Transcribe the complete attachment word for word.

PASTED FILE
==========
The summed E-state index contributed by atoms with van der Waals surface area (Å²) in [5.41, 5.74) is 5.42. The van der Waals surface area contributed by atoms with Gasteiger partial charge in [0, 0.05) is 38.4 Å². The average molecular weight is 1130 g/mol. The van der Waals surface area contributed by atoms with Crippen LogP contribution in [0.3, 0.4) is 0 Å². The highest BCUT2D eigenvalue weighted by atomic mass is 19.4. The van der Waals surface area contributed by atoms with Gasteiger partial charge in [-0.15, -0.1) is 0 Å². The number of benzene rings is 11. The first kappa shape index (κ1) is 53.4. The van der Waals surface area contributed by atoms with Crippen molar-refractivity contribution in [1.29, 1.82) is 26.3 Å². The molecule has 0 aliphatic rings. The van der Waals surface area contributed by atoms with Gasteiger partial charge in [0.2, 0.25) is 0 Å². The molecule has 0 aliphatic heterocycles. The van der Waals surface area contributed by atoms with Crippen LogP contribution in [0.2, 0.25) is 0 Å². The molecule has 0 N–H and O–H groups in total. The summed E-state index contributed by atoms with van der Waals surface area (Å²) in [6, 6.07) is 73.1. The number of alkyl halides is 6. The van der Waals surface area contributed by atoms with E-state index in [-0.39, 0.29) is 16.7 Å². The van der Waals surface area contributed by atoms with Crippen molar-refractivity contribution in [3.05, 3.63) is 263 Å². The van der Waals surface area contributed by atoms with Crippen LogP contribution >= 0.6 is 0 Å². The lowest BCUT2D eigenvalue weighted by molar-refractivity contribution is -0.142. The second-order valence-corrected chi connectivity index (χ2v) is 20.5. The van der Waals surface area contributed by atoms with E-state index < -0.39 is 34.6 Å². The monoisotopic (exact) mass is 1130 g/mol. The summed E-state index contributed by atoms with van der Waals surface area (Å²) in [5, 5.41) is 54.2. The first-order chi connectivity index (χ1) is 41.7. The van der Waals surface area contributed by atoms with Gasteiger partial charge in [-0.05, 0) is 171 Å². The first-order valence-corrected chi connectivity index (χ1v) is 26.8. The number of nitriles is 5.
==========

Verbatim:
The summed E-state index contributed by atoms with van der Waals surface area (Å²) in [5.41, 5.74) is 5.42. The van der Waals surface area contributed by atoms with Gasteiger partial charge in [0, 0.05) is 38.4 Å². The average molecular weight is 1130 g/mol. The van der Waals surface area contributed by atoms with Crippen LogP contribution in [0.3, 0.4) is 0 Å². The highest BCUT2D eigenvalue weighted by atomic mass is 19.4. The van der Waals surface area contributed by atoms with Gasteiger partial charge in [-0.15, -0.1) is 0 Å². The number of benzene rings is 11. The first kappa shape index (κ1) is 53.4. The van der Waals surface area contributed by atoms with Crippen molar-refractivity contribution in [1.29, 1.82) is 26.3 Å². The molecule has 0 aliphatic rings. The van der Waals surface area contributed by atoms with Gasteiger partial charge in [0.2, 0.25) is 0 Å². The molecule has 0 aliphatic heterocycles. The van der Waals surface area contributed by atoms with Crippen LogP contribution in [0.2, 0.25) is 0 Å². The molecule has 0 N–H and O–H groups in total. The summed E-state index contributed by atoms with van der Waals surface area (Å²) in [6, 6.07) is 73.1. The number of alkyl halides is 6. The van der Waals surface area contributed by atoms with E-state index in [-0.39, 0.29) is 16.7 Å². The van der Waals surface area contributed by atoms with Crippen molar-refractivity contribution in [3.05, 3.63) is 263 Å². The van der Waals surface area contributed by atoms with Crippen LogP contribution >= 0.6 is 0 Å². The lowest BCUT2D eigenvalue weighted by molar-refractivity contribution is -0.142. The second-order valence-corrected chi connectivity index (χ2v) is 20.5. The van der Waals surface area contributed by atoms with E-state index < -0.39 is 34.6 Å². The monoisotopic (exact) mass is 1130 g/mol. The summed E-state index contributed by atoms with van der Waals surface area (Å²) in [5, 5.41) is 54.2. The first-order chi connectivity index (χ1) is 41.7. The van der Waals surface area contributed by atoms with Gasteiger partial charge in [-0.05, 0) is 171 Å². The first-order valence-corrected chi connectivity index (χ1v) is 26.8. The number of nitriles is 5.